Make no mistake though, The Ecology is far more than a collection of guest verses. Fashawn poured the last few years of his life, all of those pains and joys, his struggles and his successes, into the project and it shows. A song like "Man of the House" could only come from living a real life outside of rap's often insular bubble. A song like "Place to Go" cuts so deep because you're listening to the voice of a man who's seen the lows, not just the highs. On a personal note, I had to let him know how much including his daughter's voice on "Higher" meant to me. As a dad I rarely see my experiences reflected in the hip-hop I listen to, but Fashawn said that his daughter is such a big part of his life, and he's so commited to channeling his life into his music, that a song like "Higher" was inevitable, and neccesary.     

Only time will tell what the future holds for Fashawn. Five years from now he might once again be contemplating packing it all in, or he could be sitting at heights so stratospheric he can't even see them now. Life is rarely that predictable; if it was, what would artists make music about? Right now though, with The Ecology out and a tour about to launch, the planets are aligning for Fashawn, and as the tough time fade into the rearview the horizon's looking bright.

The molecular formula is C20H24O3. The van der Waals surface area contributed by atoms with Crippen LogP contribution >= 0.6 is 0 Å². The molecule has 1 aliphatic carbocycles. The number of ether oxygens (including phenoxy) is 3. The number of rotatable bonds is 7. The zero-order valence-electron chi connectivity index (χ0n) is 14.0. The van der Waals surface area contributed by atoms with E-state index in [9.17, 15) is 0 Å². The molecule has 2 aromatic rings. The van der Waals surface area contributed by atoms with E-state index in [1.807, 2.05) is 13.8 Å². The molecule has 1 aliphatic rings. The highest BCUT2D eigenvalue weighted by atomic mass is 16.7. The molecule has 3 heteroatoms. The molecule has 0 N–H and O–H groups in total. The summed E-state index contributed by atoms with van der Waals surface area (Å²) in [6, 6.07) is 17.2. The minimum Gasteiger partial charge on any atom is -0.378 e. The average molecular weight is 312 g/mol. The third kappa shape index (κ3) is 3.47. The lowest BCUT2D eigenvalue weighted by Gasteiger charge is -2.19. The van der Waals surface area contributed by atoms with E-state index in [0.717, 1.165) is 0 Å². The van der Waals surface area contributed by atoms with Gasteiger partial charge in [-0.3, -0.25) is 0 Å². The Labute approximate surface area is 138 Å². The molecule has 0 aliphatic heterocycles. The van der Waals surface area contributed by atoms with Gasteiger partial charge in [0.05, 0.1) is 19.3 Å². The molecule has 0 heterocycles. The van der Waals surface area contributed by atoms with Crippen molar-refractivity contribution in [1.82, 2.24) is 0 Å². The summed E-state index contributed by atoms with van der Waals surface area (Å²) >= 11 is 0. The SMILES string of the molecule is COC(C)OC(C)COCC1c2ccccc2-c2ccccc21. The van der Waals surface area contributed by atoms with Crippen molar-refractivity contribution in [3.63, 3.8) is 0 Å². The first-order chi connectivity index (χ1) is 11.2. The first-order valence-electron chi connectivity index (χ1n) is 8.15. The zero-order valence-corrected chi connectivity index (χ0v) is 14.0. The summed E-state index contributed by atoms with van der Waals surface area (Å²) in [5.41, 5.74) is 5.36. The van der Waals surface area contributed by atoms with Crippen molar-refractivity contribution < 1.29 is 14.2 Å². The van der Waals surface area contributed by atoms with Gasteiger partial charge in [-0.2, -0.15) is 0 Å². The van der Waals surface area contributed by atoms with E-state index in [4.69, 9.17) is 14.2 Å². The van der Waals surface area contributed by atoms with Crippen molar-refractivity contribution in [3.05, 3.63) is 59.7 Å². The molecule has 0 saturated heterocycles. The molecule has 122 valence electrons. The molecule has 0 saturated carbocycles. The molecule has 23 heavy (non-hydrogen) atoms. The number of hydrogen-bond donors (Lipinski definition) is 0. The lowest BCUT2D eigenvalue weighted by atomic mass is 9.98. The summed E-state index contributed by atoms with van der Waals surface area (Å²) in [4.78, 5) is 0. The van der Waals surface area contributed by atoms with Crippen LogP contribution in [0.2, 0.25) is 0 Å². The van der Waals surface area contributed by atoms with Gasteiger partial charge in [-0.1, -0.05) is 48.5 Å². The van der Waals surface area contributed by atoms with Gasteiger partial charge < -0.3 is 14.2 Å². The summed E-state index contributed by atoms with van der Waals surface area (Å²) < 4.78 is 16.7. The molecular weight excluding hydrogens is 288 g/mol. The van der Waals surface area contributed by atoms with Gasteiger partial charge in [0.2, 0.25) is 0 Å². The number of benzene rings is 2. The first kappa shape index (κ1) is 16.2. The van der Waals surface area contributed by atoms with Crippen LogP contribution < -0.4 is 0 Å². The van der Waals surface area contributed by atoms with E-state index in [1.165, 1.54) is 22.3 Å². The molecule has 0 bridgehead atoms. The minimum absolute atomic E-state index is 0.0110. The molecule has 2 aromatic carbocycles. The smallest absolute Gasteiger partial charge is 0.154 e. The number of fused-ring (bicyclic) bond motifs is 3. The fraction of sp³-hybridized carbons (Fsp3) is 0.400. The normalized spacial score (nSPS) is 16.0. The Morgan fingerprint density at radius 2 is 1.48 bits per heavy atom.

"I was really going to stop what I was good at? What I'm great at? Now I can't ever really see myself putting the pen down," he said. "I thought Boys Meets World was the peak, but even just last year, going to France to shoot an album cover, I didn't picture that, and I can't wait to see what 2015 has in store. It's a beautiful time."

Let the beautiful times roll.

[Nathan S. is the managing editor of The DJBooth and a hip-hop writer. He also occasionally talks in podcast form and appears on RevoltTV. His beard is awesome. This is his Twitter.]



"I Came Home, I Stayed Home": The Complete Story Behind GoldLink's 'At What Cost'

How the album captures the essence of go-go, DC, life and death, as told by GoldLink and others close to the album’s creation.


“My Lane is Life Music”: A Candid Conversation with Rapsody

Rapsody's Roc Nation debut is years in the making and ready to soundtrack your Sunday-through-Thursday.


Beat Break: S1 Shares the Story Behind His 5 Biggest Songs

The only thing better than S1's beats are the stories behind them.


Beat Break: Cardiak Shares the Story Behind His 5 Biggest Songs

We talked to the beatsmith behind J. Cole's "Immortal," Rick Ross' "Diced Pineapples" and Lloyd Banks' "Start It Up."


Beat Break: StreetRunner Shares the Story Behind His 5 Biggest Songs

The veteran Miami producer breaks down his beats for Lil Wayne 'Carter III' cuts, Eminem's "Bad Guy" and more.